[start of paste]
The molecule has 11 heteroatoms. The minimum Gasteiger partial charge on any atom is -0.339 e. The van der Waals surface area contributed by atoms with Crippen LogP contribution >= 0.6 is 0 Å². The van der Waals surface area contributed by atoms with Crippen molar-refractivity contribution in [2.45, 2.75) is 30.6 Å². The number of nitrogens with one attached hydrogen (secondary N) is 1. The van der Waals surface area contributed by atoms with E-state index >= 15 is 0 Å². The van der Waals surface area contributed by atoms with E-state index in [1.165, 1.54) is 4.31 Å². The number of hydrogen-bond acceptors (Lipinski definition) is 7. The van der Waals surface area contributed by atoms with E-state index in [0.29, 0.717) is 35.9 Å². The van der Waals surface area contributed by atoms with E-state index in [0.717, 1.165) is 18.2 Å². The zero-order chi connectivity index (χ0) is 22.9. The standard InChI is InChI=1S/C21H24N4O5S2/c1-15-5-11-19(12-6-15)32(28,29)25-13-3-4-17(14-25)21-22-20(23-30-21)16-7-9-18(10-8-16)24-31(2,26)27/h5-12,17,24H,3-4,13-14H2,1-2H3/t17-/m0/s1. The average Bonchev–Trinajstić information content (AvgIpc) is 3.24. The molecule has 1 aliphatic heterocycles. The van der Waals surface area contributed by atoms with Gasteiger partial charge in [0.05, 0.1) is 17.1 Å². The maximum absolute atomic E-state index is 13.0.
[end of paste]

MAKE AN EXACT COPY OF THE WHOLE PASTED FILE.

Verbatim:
The molecule has 11 heteroatoms. The minimum Gasteiger partial charge on any atom is -0.339 e. The van der Waals surface area contributed by atoms with Crippen LogP contribution >= 0.6 is 0 Å². The van der Waals surface area contributed by atoms with Crippen molar-refractivity contribution in [2.45, 2.75) is 30.6 Å². The number of nitrogens with one attached hydrogen (secondary N) is 1. The van der Waals surface area contributed by atoms with E-state index >= 15 is 0 Å². The van der Waals surface area contributed by atoms with E-state index in [1.165, 1.54) is 4.31 Å². The number of hydrogen-bond acceptors (Lipinski definition) is 7. The van der Waals surface area contributed by atoms with E-state index in [0.29, 0.717) is 35.9 Å². The van der Waals surface area contributed by atoms with E-state index in [0.717, 1.165) is 18.2 Å². The zero-order chi connectivity index (χ0) is 22.9. The standard InChI is InChI=1S/C21H24N4O5S2/c1-15-5-11-19(12-6-15)32(28,29)25-13-3-4-17(14-25)21-22-20(23-30-21)16-7-9-18(10-8-16)24-31(2,26)27/h5-12,17,24H,3-4,13-14H2,1-2H3/t17-/m0/s1. The average Bonchev–Trinajstić information content (AvgIpc) is 3.24. The molecule has 1 aliphatic heterocycles. The van der Waals surface area contributed by atoms with Gasteiger partial charge in [0.05, 0.1) is 17.1 Å². The maximum absolute atomic E-state index is 13.0.